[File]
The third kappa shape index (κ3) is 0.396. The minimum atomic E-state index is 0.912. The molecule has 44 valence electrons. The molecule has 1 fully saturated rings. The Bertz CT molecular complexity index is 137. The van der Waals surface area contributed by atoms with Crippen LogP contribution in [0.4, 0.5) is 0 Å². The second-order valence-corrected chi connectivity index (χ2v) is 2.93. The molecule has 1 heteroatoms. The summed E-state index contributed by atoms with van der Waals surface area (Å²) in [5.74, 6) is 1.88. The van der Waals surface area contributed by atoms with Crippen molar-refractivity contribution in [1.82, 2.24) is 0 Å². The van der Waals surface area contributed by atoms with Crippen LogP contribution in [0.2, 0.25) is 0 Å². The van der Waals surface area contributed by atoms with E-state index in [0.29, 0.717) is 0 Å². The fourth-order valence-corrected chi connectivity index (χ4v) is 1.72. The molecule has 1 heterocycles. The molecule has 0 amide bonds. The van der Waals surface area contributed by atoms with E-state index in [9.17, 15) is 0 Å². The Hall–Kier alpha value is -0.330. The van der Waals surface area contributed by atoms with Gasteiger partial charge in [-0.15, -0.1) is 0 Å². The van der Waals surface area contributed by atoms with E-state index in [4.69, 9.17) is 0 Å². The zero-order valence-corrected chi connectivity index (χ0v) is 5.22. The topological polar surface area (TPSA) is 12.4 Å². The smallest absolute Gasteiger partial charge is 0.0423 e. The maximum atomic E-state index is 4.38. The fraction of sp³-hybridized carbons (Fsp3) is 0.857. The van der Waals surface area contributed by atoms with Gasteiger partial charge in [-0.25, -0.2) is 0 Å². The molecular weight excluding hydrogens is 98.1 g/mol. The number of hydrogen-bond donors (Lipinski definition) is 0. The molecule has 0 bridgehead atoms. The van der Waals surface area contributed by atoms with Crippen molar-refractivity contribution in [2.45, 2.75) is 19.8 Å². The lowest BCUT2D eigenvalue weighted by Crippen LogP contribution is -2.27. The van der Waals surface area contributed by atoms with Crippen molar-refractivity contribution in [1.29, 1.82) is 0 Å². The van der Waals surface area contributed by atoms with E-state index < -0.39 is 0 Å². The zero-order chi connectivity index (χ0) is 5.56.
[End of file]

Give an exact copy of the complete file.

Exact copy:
The third kappa shape index (κ3) is 0.396. The minimum atomic E-state index is 0.912. The molecule has 44 valence electrons. The molecule has 1 fully saturated rings. The Bertz CT molecular complexity index is 137. The van der Waals surface area contributed by atoms with Crippen LogP contribution in [0.4, 0.5) is 0 Å². The second-order valence-corrected chi connectivity index (χ2v) is 2.93. The molecule has 1 heteroatoms. The summed E-state index contributed by atoms with van der Waals surface area (Å²) in [5.74, 6) is 1.88. The van der Waals surface area contributed by atoms with Crippen molar-refractivity contribution in [1.82, 2.24) is 0 Å². The van der Waals surface area contributed by atoms with Crippen LogP contribution in [0.2, 0.25) is 0 Å². The van der Waals surface area contributed by atoms with E-state index in [0.29, 0.717) is 0 Å². The fourth-order valence-corrected chi connectivity index (χ4v) is 1.72. The molecule has 1 heterocycles. The molecule has 0 amide bonds. The van der Waals surface area contributed by atoms with E-state index in [9.17, 15) is 0 Å². The Hall–Kier alpha value is -0.330. The van der Waals surface area contributed by atoms with Gasteiger partial charge in [-0.15, -0.1) is 0 Å². The van der Waals surface area contributed by atoms with E-state index in [4.69, 9.17) is 0 Å². The zero-order valence-corrected chi connectivity index (χ0v) is 5.22. The topological polar surface area (TPSA) is 12.4 Å². The smallest absolute Gasteiger partial charge is 0.0423 e. The maximum atomic E-state index is 4.38. The fraction of sp³-hybridized carbons (Fsp3) is 0.857. The van der Waals surface area contributed by atoms with Gasteiger partial charge in [-0.25, -0.2) is 0 Å². The molecular weight excluding hydrogens is 98.1 g/mol. The number of hydrogen-bond donors (Lipinski definition) is 0. The molecule has 0 bridgehead atoms. The van der Waals surface area contributed by atoms with Crippen molar-refractivity contribution in [2.45, 2.75) is 19.8 Å². The lowest BCUT2D eigenvalue weighted by Crippen LogP contribution is -2.27. The van der Waals surface area contributed by atoms with Crippen molar-refractivity contribution in [1.29, 1.82) is 0 Å². The van der Waals surface area contributed by atoms with E-state index < -0.39 is 0 Å². The zero-order chi connectivity index (χ0) is 5.56.